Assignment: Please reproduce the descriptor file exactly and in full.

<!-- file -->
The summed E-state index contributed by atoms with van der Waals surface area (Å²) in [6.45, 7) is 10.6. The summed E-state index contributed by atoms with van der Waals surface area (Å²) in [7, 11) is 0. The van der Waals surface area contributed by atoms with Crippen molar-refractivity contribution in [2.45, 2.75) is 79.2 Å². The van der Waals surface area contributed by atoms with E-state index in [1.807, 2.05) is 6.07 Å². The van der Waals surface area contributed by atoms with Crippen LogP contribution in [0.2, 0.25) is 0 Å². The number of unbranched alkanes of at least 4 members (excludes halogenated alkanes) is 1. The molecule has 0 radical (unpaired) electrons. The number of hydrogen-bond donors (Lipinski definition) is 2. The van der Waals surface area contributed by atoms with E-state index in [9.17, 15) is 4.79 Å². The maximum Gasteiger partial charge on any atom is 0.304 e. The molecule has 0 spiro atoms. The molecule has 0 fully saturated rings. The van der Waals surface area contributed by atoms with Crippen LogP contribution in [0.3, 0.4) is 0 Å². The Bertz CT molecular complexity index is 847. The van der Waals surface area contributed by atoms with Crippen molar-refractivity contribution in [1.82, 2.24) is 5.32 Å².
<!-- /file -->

The summed E-state index contributed by atoms with van der Waals surface area (Å²) in [6.45, 7) is 10.6. The summed E-state index contributed by atoms with van der Waals surface area (Å²) in [7, 11) is 0. The van der Waals surface area contributed by atoms with Crippen molar-refractivity contribution in [2.45, 2.75) is 79.2 Å². The van der Waals surface area contributed by atoms with E-state index in [1.807, 2.05) is 6.07 Å². The van der Waals surface area contributed by atoms with Crippen LogP contribution in [0.2, 0.25) is 0 Å². The number of unbranched alkanes of at least 4 members (excludes halogenated alkanes) is 1. The molecule has 0 radical (unpaired) electrons. The number of hydrogen-bond donors (Lipinski definition) is 2. The van der Waals surface area contributed by atoms with E-state index in [9.17, 15) is 4.79 Å². The maximum Gasteiger partial charge on any atom is 0.304 e. The molecule has 0 spiro atoms. The molecule has 0 fully saturated rings. The van der Waals surface area contributed by atoms with Crippen LogP contribution in [0.3, 0.4) is 0 Å². The Bertz CT molecular complexity index is 847. The van der Waals surface area contributed by atoms with Crippen molar-refractivity contribution in [1.82, 2.24) is 5.32 Å².